If the issuer does not provide the necessary PIN data in their CIF or legacy system file, the Data Preparer Module will calculate PIN and offset values using issuer-provided keys, decimalization tables and PIN block formats. To calculate an invalid Issuer PIN, the Data Preparer Module will modify significant digit(s) in the issuer PAN before sending the PIN calculation request to the Hardware Security Device.
 Step 502: Authentication Tokens
 The e-PIN offset is calculated using issuer 3DEA Key B. The IIP PAN is translated from the Data Preparer Module working key to an encrypted value and combined with the e-PIN Offset. Collectively, they are encrypted under 3DEA Key C and are referred to as the e-PIN Validation Block.
 Step 503: Blob Creation
 The cardholder demographics and Issuer Track-2 data are read from the final CIF, combined with the 3DEA encrypted e-PIN Validation Block, valid Issuer PIN block and invalid Issuer PIN Block. Collectively, they are encrypted under 3DEA Key D. The result is referred to as the BLOB, and contains the complete required secure cardholder information. One BLOB is created for each set of access account types provided so that one card may be encoded with more than one BLOB. For example, one card could be encoded with both debit and credit information for executing either type of transaction. Further, a single card may support other types of transactions as understood by one of ordinary skill in the art.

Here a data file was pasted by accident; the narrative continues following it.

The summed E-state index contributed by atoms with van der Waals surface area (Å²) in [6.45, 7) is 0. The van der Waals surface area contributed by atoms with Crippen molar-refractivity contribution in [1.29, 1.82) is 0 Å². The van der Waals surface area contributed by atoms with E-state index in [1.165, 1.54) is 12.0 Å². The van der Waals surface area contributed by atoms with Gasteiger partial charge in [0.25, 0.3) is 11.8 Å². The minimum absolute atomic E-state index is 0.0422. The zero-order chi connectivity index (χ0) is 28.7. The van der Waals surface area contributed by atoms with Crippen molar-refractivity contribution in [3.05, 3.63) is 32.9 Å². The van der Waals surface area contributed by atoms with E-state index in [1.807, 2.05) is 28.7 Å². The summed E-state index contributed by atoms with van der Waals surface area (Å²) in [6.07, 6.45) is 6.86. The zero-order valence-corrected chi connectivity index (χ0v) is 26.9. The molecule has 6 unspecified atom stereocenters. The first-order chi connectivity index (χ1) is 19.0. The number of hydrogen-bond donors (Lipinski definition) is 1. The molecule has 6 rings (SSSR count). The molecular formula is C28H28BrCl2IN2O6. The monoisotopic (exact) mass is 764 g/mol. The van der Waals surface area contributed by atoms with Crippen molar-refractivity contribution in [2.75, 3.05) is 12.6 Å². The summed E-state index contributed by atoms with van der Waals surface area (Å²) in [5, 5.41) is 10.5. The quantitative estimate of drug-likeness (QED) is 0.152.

The Data Preparer Module formats each BLOB field in a precise and known manner. For fields that are longer than the real data, or that do not contain real data, the Data Preparer Module can mark the point at which real data ends and pads with random characters beyond that point.
 Step 504: Write Card Production File Records
 Additional clear text data is read from the final CIF including the Pseudo PAN, card capabilities data, and the cardholder name and mailing address information. Along with the e-PIN value and encrypted BLOB, this data is written to a Card Production File record for each cardholder.